U.S. Continues to Monitor North Korean Situation, Official Says
By Gerry J. Gilmore
American Forces Press Service
WASHINGTON, May. 28, 2009 The United States government -- including the Pentagon -- is “very closely” monitoring the situation regarding North Korea’s recent nuclear device and missile tests, a senior Defense Department official said here today.
Meanwhile, President Barack Obama is employing diplomacy and international pressure through the United Nations to persuade North Korea to eliminate its nuclear weapons program.
Obama “has made clear the path in which the United States is going to take to try to resolve these issues,” Pentagon spokesman Bryan Whitman told reporters.
“The record is clear: North Korea has previously committed to abandoning its nuclear program,” Obama told reporters at a May 25 White House news conference, following reports that North Korea had conducted an underground nuclear-device test earlier that day. North Korea, Obama told reporters, “has chosen” to ignore its commitment to jettison its nuclear weapons program.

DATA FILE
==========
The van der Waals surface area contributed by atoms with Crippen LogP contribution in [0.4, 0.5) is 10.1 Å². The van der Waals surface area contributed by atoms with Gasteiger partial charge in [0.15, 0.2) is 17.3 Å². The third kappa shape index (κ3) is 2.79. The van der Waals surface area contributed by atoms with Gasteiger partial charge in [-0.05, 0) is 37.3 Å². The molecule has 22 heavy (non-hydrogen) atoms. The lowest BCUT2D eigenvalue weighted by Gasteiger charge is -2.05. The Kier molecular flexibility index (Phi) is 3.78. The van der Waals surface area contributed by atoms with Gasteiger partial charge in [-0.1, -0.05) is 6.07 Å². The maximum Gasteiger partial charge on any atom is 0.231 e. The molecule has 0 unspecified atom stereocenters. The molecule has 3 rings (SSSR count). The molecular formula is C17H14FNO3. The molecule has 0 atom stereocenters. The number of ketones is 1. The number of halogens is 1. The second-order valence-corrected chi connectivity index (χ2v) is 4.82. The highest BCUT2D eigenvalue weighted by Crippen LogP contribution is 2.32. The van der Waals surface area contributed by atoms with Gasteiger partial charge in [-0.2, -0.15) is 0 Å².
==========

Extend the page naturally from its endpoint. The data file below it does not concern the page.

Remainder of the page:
As a result of North Korea reneging on its pledge, Obama continued, it will face stronger international efforts to persuade it to comply with U.N. resolutions.
It is believed that North Korea carried out its first underground nuclear test in October 2006.
Secretary of State Hillary Rodham Clinton yesterday condemned North Korea’s May 25 underground test of a nuclear device, as well as its recent missile tests. The United States, she said, is working with the United Nations to convince North Korea to adhere to its pledge not to develop nuclear weapons or other weapons of mass destruction, to include ballistic missiles.
Whitman said more-definitive knowledge whether North Korea had, indeed, conducted a nuclear-device test on May 25 could become available during the next several days.